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How To Build A Capital: What Amaravati Can Learn From Brasilia’s Successes And Failures

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Andhra Pradesh’s new capital is a bold dream riddled with uncertainties. Projections of how many people it will be home to a range of 3.5 million to 11 million and recent dithering by the central government has made deadlines go slightly haywire.

However, given the political and economic capital invested in the city, it will be built. And it is far too easy to look at examples of when planned cities have failed, and caution against planning cities at all. But when a project as massive as Amaravati has been commissioned, it is helpful to look at cities that have succeeded and could yet do better, in order to learn workable strategies.

One helpful example to look at is Brasília, Brazil’s planned capital. Conceived in 1823 and inaugurated in 1960, Brasília has similarities with Amaravati. For one, they are both political pet projects: Brasília was the dream of Juscelino Kubitschek, who was Brazil’s President at the time – one who promised progress as much as ‘fifty years in five’. Amaravati is Chandrababu Naidu’s dream or revenge fantasy, depending on how you look at it.

Philosophically, Brasília was planned as a leap into modernity, avoiding all the pain and toil that comes with development: if a country can just get a world class city, it was thought, the rest of the nation would follow. The thinking seems to be similar in the case of Amaravati: in Naidu’s words, Amaravati is not meant to be “just an administrative capital like other capitals.”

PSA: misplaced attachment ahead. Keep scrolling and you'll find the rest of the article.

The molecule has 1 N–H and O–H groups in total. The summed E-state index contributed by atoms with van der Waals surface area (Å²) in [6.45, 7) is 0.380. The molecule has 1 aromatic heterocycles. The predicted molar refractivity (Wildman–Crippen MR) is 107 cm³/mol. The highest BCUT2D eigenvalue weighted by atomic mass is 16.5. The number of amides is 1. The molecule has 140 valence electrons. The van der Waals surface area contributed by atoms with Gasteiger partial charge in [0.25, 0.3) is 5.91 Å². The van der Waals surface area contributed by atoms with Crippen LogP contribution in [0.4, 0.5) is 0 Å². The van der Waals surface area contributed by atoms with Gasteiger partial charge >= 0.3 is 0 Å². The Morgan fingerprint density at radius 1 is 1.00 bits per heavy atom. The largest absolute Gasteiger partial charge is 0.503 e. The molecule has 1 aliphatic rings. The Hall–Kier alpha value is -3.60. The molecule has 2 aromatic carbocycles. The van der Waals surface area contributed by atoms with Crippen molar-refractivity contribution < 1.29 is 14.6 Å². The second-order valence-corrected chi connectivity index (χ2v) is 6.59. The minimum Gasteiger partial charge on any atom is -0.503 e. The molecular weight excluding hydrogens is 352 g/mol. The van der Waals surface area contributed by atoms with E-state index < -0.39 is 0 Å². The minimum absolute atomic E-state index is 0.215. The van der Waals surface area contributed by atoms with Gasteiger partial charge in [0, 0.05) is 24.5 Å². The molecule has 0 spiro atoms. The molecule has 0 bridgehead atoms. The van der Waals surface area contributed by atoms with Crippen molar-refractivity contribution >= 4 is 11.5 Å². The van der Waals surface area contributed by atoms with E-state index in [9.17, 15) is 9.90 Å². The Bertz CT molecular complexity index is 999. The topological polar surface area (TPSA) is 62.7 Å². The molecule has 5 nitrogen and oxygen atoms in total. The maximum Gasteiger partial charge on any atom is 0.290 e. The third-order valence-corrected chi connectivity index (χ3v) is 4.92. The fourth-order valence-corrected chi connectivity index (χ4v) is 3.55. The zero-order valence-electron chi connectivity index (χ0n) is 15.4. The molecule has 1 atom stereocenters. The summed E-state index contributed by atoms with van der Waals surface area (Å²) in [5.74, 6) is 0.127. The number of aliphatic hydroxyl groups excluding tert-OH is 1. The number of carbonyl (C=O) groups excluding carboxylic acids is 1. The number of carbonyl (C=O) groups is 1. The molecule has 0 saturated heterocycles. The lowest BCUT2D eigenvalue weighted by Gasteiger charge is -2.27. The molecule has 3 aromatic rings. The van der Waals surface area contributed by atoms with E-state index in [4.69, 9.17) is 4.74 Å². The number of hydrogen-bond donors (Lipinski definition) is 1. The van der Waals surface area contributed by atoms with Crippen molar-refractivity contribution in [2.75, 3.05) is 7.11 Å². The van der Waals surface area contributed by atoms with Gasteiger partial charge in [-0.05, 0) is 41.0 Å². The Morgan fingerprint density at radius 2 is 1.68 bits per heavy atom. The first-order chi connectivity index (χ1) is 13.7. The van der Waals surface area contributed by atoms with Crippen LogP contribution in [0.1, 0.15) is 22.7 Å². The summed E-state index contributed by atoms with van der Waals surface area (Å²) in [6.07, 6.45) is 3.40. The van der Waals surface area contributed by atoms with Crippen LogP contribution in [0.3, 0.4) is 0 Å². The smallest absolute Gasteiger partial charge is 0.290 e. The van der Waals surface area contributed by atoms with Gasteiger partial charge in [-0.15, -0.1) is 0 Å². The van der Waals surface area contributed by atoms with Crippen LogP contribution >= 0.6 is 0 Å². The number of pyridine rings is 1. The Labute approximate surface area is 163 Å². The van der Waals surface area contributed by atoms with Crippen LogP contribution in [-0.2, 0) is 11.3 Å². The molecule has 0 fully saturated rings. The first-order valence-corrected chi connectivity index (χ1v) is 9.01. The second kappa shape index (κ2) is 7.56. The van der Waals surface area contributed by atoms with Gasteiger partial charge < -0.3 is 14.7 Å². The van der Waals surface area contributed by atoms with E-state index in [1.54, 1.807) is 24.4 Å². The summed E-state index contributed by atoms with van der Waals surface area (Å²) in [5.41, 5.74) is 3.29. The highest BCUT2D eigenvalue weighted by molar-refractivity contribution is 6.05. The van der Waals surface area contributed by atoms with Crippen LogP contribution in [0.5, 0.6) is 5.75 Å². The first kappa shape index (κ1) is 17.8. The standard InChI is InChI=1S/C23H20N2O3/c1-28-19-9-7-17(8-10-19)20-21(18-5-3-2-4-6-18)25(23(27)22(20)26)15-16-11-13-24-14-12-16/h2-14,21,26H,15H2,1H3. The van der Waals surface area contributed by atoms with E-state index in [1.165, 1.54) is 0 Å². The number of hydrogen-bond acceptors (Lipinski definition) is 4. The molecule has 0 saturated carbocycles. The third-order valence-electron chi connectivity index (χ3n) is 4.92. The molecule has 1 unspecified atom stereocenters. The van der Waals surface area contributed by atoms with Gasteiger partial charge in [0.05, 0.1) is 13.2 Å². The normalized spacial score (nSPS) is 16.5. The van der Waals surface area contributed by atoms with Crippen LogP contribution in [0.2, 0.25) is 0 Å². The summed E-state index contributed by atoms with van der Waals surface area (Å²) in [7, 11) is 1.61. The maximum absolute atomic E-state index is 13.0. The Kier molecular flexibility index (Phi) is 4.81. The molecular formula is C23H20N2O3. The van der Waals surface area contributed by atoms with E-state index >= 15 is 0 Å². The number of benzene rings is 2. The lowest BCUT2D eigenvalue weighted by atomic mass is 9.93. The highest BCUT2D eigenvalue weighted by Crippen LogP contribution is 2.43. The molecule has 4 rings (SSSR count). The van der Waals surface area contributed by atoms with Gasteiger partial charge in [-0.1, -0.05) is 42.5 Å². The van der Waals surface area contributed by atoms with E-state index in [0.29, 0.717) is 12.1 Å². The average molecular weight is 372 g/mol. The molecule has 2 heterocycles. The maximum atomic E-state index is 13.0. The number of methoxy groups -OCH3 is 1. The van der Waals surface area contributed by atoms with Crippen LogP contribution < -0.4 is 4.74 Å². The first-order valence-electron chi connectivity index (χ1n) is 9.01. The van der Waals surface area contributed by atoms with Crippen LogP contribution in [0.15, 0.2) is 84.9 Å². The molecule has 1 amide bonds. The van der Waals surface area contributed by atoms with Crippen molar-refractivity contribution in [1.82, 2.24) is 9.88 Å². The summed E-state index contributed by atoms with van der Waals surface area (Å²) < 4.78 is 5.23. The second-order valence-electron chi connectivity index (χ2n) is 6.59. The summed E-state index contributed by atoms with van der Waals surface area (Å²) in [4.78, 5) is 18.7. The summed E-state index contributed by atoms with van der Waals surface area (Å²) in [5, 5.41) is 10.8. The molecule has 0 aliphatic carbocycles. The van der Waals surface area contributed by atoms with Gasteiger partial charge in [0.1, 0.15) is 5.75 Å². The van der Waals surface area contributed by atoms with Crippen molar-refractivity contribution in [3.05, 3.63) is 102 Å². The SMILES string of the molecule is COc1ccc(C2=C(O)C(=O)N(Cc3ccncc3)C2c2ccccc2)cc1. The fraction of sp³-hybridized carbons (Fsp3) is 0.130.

Amaravati stands a lot to gain from looking at how Brasília did it: there are plenty of good practices to examine, and yet more pitfalls to avoid.

Inclusion

Not long after Brasília was built, a number of satellite cities started sprouting up around it, populated by the workers that built the city. These areas are even today little better than shanty towns.

Amaravati must plan for this. What good, after all, is a world class city if it cannot distribute its prosperity to the workers that built it? Project after project has shown that it is unrealistic to expect construction and other workers to not settle in a place they work in for years. In addition, people migrate in and out of big cities, and cannot invest enough to stay in facilities better than a slum. Why not assume this is going to happen, and start planning for housing them from the outset?

Adaptability